Deidre Olsen is a queer, non-binary writer and digital marketer based in Toronto. The opinions expressed here are their own.
Polly Pagenhart, an androgynous genderqueer parent, enters an airport bathroom with their wife and child, and is immediately snapped at by a stranger: “This is the women’s room!” This is nothing new to Pagenhart, who keeps their hair short and wears collared shirts and blazers, and says they’re mistakenly called “sir” several times a month. Pagenhart identifies as a “lesbian dad,” uses they/them pronouns as opposed to gendered ones, and argues that one needn’t be a man to be a father. Kind of like fitting into someone else’s definition of “a woman” shouldn’t determine which bathroom you use.
As we get more comfortable with the notion that gender is not binary, perhaps the way we look at families should change, too. Words like “mom” and “dad” are nothing more than gendered terms for people who raise children, after all, which means they’re restrictive. The ways that people enact these roles are evolving. Or, rather, the roles of “mom” and “dad” themselves are converging, and gender is becoming less of the point.
In 2015, women in the United States had their first child at the average age of 26.4, compared to 22.7 in 1980, nearing the average age for men, which is up to 30.9. According to 2016 Census data, 31% of women age 30 to 34 have never given birth to a child, which is 26% higher than it was one decade earlier. Women are delaying having children, and having fewer of them — if they have any at all. They are prioritizing professional pursuits that used to be an “either/or” with parenting, but never was for men; they are no longer beholden to or defined by the stereotypical definition of wife or mother.
Meanwhile, men are becoming stay-at-home parents and single parents. There were twice as many stay-at-home dads in the U.S. in 2010 (2.2 million) as there were in 1989, according to Pew statistics. Lack of work after the Great Recession sent many men back into the home, but many are simply choosing a lifestyle that allows them to be caregivers. And single fatherhood is also on the rise.
In 1960, there were fewer than 300,000 single dads, a number that had skyrocketed to more than 2.6 million in 2011. (There are an estimated 10 million single moms, still in a league of their own.) This tracks with an increase in nonmarital births, and changes in the legal system that make it more feasible for men to gain custody of their children after a separation or divorce.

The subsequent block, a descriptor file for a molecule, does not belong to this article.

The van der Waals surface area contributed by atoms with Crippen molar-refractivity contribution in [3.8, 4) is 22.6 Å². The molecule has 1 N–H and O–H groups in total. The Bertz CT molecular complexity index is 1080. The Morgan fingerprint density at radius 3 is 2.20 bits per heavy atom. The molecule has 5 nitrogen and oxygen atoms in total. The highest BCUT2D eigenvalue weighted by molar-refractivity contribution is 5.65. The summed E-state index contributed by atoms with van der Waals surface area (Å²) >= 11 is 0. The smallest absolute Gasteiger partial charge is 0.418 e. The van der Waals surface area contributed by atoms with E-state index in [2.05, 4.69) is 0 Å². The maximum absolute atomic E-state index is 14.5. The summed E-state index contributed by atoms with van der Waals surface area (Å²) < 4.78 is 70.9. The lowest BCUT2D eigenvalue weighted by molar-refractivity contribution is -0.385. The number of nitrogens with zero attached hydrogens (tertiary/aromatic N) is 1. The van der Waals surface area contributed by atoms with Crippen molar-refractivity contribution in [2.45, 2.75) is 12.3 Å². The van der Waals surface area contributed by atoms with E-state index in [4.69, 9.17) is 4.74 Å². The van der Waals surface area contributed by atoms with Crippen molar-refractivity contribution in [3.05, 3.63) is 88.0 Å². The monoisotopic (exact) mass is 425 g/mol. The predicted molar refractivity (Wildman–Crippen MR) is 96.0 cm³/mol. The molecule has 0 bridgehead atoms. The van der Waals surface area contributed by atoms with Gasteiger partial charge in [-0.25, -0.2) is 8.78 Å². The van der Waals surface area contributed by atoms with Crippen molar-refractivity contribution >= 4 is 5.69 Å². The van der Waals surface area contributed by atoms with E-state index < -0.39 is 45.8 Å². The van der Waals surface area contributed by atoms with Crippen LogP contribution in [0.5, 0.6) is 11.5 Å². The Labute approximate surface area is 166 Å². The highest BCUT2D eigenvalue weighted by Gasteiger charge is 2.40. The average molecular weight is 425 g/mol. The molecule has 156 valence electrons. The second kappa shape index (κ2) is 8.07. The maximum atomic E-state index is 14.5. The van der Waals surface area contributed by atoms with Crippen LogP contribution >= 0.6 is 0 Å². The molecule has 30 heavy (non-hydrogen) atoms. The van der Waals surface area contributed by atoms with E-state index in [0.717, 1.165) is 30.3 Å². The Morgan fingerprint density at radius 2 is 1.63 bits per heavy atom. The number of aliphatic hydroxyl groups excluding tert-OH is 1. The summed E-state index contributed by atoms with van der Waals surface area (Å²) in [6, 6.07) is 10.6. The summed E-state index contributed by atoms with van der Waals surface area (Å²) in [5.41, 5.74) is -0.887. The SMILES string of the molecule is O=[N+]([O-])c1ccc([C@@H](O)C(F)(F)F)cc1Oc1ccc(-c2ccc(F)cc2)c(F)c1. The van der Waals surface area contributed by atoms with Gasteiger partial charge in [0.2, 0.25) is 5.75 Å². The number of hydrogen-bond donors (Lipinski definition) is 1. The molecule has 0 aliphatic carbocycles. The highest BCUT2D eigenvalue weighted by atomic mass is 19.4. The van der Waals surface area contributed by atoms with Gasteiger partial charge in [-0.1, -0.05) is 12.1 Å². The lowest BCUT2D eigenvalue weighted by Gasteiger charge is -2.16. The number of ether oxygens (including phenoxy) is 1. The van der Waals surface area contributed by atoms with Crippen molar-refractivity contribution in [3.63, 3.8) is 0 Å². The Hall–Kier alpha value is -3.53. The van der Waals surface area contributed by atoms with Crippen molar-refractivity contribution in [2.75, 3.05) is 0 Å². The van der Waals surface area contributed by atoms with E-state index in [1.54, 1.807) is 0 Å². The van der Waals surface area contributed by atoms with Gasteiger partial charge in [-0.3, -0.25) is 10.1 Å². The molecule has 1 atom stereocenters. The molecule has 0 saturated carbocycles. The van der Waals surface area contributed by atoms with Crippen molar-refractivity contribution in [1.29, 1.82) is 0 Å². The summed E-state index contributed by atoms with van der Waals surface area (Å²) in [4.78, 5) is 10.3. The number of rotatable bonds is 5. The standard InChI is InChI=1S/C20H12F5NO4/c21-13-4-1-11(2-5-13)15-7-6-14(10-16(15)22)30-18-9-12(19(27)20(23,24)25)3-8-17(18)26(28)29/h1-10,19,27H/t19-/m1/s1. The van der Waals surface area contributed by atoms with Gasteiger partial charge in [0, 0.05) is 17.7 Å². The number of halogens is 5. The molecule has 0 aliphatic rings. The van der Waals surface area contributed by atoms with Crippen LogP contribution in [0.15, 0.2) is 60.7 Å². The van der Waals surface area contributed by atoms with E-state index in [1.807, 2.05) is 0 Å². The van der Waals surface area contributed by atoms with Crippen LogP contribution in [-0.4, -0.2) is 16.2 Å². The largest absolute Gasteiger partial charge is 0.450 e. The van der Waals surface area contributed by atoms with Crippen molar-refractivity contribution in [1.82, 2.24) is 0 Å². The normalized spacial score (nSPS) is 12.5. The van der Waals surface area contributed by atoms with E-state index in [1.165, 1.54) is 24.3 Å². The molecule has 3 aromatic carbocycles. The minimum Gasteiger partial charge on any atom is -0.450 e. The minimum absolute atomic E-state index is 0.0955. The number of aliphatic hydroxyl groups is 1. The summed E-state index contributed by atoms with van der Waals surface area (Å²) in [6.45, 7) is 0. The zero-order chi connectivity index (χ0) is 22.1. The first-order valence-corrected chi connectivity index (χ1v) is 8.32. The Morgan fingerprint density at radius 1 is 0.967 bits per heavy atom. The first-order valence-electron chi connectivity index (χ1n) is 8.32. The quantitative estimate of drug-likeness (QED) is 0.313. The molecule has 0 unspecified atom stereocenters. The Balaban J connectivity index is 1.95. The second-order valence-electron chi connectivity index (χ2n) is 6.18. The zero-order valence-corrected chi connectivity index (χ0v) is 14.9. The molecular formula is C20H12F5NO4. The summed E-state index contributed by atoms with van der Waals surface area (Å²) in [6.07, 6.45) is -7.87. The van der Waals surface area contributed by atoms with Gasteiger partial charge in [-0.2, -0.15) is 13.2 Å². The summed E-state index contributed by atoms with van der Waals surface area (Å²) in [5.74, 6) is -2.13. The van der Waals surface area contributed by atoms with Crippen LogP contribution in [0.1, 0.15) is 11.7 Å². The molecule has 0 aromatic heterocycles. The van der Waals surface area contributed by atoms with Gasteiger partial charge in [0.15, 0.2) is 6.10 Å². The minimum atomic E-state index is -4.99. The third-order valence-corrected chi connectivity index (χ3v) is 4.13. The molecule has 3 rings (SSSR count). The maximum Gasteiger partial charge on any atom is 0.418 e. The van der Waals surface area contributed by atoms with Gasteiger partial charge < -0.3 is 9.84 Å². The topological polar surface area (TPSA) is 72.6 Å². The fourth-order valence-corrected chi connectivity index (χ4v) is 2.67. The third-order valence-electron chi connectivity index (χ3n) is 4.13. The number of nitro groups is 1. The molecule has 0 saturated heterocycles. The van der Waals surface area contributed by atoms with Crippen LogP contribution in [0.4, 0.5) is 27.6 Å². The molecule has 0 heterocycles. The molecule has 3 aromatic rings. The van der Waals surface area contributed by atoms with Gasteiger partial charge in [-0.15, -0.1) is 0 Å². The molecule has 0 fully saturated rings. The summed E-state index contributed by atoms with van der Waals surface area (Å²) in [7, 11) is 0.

Most shocking, perhaps, is that public opinion has pretty much kept up with these changes. A Pew survey from 2013 found that Americans expect a father to “be more of a moral teacher and emotional comforter than a breadwinner or disciplinarian.” In fact, respondents put strong values and emotional support at the top of their lists for what makes a good dad. Providing income was at the bottom — and a mom’s key responsibilities were ranked exactly the same. And so what, exactly, does it mean to be a mother, and does one have to be a woman to be it? Is a father always a man? As the roles of mom and dad have more in common than in contrast, gendered terminology no longer seems particularly apt or relevant.
This spring, Toronto Star columnist Emma Teitel wrote that Mother’s Day and Father’s Day should be retired and replaced with Guardian’s Day in order to be inclusive of the diversity of modern parents. Teitel wrote that a guardian can be “a mom, a dad, a non-binary parent, a grandparent, an aunt, an uncle, a pet owner, or why the heck not — somebody who takes really good care of his houseplants.” While anyone who’s attended to a screaming, pooping baby may take umbrage at the houseplant comparison, she makes a salient argument that what’s worth celebrating is the act of caregiving itself — not one of two gendered names for it.